AQUAMAN ANDROMEDA #1
Deep in the Pacific Ocean, at the farthest possible distance from any land, sits Point Nemo: the spaceship graveyard. Since the dawn of the space race, the nations of the world have sent their crafts there on splashdown, to sink beneath the silent seas. But there is something…else at Point Nemo. A structure never made by man. And that structure seems to be…waking up.
The crew of the experimental submarine Andromeda, powered by a mysterious black-hole drive, have been chosen to investigate this mystery. But they aren’t the only ones pursuing it. Anything of value beneath the ocean is of value to the master pirate Black Manta…and anything that attracts Black Manta attracts Arthur Curry, his lifelong foe, the Aquaman! But heaven help them all when the doors of the mystery at Point Nemo swing wide to admit them in…
This is not your typical Aquaman story, this is a story that capitalizes on the dark mystery of the water that covers this planet: the sea, the ocean, vast and mysterious that has thrilled humankind and frightened us with its pitch black depths and otherness. Ram takes that idea and combines it with an alien mystery. This Aquaman is very much a thing of the sea, Arthur Curry gets a few pages but mostly he is a denizen of the ocean following the siren call
of something unknown in his habitat. Ram V focuses much of this issue’s attention on the crew of human explorers sent to Point Nemo in a prototype sea vehicle The Andromeda, which has mysteries of its own, to investigate the arrival of something from the stars that has crashed into the ocean. We meet the crew, learn their expertise, and then delve deeper into some of these characters’ own complicated pasts with water while in the present. There’s a wonderfully dark melancholy flow to the script from the psychologically chilling opening through the character examination of Arthur Curry to the examination of some of the crew of the Andromeda itself. Adding to the complexities of the situation Ram V brings in Aquaman’s nemesis The Black Manta who will no doubt turn an already complex situation into something even more difficult for Aquaman.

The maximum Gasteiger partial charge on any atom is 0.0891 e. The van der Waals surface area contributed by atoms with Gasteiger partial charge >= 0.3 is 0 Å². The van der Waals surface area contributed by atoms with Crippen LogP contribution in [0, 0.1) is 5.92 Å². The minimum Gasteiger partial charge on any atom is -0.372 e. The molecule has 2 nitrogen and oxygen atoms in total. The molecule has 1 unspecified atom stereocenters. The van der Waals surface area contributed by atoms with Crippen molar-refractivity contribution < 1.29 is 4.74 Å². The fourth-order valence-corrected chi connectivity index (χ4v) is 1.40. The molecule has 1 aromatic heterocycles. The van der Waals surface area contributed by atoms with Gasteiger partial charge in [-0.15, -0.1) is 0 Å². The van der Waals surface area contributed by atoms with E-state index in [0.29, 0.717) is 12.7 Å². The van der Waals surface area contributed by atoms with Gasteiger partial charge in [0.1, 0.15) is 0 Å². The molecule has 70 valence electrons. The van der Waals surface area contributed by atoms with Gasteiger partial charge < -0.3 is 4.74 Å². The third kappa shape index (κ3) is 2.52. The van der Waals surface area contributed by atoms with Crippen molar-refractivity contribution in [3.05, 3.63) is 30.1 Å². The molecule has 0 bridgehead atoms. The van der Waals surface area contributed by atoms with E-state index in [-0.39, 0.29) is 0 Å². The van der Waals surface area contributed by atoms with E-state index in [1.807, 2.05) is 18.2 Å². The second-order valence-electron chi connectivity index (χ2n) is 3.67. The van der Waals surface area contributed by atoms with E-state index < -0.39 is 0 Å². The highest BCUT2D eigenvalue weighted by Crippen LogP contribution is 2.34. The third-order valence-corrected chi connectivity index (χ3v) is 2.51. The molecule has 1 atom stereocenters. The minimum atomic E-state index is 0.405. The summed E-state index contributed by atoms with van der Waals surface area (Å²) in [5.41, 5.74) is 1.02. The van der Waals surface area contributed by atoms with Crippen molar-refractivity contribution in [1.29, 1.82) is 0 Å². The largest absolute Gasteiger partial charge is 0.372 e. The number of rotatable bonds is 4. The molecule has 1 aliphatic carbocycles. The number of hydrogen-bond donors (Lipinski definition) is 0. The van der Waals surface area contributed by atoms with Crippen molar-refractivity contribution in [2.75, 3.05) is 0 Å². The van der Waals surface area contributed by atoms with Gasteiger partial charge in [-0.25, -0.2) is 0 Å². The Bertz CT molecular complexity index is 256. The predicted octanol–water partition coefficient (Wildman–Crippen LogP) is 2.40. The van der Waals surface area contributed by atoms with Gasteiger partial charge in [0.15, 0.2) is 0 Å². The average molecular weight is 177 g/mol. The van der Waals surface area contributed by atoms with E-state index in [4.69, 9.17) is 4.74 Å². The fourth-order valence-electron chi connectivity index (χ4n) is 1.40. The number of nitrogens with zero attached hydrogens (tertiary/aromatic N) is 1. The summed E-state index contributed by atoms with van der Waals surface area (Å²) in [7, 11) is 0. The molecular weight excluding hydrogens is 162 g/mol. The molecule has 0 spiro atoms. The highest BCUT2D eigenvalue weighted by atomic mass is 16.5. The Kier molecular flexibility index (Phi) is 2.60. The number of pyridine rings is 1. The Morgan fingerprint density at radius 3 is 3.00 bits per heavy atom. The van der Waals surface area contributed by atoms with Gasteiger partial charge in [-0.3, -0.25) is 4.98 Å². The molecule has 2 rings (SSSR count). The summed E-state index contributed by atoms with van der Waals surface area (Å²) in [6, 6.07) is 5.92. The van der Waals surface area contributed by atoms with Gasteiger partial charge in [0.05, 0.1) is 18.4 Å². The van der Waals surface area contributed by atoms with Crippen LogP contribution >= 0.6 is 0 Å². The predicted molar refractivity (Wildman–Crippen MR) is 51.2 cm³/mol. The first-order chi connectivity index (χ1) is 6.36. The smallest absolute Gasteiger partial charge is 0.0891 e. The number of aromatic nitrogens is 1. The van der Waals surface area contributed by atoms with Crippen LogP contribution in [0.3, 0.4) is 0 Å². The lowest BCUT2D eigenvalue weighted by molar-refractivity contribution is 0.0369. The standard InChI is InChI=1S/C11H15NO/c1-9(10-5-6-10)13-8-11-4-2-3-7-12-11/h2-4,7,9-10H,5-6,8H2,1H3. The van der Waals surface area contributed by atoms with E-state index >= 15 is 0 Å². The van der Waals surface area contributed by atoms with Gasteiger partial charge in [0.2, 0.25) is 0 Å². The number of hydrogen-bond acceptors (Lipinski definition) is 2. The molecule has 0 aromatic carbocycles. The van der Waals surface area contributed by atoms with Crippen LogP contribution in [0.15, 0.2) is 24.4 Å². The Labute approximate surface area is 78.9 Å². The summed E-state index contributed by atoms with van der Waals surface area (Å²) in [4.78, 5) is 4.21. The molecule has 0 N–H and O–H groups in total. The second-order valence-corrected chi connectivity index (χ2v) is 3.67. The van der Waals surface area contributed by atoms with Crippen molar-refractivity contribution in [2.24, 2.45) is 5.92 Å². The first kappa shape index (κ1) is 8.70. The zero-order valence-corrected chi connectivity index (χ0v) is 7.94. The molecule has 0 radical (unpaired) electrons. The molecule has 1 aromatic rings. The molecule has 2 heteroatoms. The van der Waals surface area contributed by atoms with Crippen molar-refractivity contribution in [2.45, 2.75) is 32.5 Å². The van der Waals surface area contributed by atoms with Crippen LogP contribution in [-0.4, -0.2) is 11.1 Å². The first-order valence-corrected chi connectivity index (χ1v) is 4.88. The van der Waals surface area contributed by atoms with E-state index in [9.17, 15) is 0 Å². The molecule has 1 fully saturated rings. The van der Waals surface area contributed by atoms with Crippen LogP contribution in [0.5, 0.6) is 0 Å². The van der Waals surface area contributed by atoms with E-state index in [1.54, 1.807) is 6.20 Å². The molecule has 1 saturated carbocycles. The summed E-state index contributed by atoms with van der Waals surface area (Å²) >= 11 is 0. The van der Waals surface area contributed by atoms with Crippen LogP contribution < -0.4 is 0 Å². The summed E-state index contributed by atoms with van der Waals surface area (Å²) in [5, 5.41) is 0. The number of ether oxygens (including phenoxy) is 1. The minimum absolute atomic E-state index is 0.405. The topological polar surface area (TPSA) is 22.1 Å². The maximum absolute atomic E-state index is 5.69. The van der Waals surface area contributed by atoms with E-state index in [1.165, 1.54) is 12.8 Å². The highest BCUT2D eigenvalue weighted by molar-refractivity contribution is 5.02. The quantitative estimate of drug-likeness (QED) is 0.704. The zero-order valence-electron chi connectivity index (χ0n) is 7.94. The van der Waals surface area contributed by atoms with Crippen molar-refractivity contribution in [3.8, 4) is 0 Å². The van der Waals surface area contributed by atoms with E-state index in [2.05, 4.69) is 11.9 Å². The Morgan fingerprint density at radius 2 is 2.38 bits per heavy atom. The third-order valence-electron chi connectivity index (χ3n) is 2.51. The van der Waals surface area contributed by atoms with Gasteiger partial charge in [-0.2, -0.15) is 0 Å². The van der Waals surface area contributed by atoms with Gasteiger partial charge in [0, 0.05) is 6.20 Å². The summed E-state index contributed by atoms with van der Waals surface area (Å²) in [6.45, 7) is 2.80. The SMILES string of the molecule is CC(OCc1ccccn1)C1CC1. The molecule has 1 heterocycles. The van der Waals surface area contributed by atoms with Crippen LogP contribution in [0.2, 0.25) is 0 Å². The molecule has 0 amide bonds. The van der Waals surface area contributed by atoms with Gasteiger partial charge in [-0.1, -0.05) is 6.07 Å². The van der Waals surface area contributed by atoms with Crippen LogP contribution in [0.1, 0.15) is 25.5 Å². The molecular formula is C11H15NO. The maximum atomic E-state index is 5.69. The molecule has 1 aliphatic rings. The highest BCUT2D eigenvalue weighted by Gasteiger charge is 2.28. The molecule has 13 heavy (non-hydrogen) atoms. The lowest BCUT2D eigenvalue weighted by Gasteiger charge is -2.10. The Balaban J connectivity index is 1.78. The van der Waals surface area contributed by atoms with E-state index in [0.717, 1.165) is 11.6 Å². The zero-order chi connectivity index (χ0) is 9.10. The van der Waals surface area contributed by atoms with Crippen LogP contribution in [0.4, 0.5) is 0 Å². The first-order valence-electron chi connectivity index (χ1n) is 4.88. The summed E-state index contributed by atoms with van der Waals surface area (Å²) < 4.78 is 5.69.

Christian Ward is a visual architect for this Black Label story and the execution is flawless. He takes Ram’s script and brings the ocean and its secret denizens to life with beautiful flowing blue hues and those neons in orange, pink, and foam green. The circular motif prevails everywhere, through water ripples, sonar pings, close-ups of eyes even the mysterious engine in the Andromeda our human scientists are traveling on, reminding us that this is a story of water at all times, a psychological element and attention to detail who’s impact is subtle but brilliant. His Aquaman design is deliberately alien, this is no orange and green-clad member of the Justice League but a sea creature clad denizen of the deep ocean. This contrast is emphasized when showing Arthur on land versus when he is in the water where the ocean blues show him as something not human. The hero is still there and there’s an action scene
late in the issue involving a monster from the deep where we are reminded of that but the focus on the otherness of Arthur feels key to what makes this story different from a regular Aquaman story. Aditya Bidikar is excellent on letters and Ward’s main covers and the several variants drive home that this is not your run of the mill king of the sea story.
A masterful script from Ram V combined with the singularly unique talents of Ward on art for a series opener that captures the ocean's vast openness, mystery, and depth and why it's thrilled and captured the human imagination. With immediately resonant character writing and gorgeous visuals, AQUAMAN ANDROMEDA #1 is a superb psychological mystery of the ocean wrapped in a sci-fi and human drama setting with depths like the ocean itself.
AQUAMAN ANDROMEDA #1: The Darkness of Unexplored Depths
- Writing - 10/1010/10
- Storyline - 10/1010/10
- Art - 10/1010/10
- Color - 10/1010/10
- Cover Art - 10/1010/10
User Review( votes)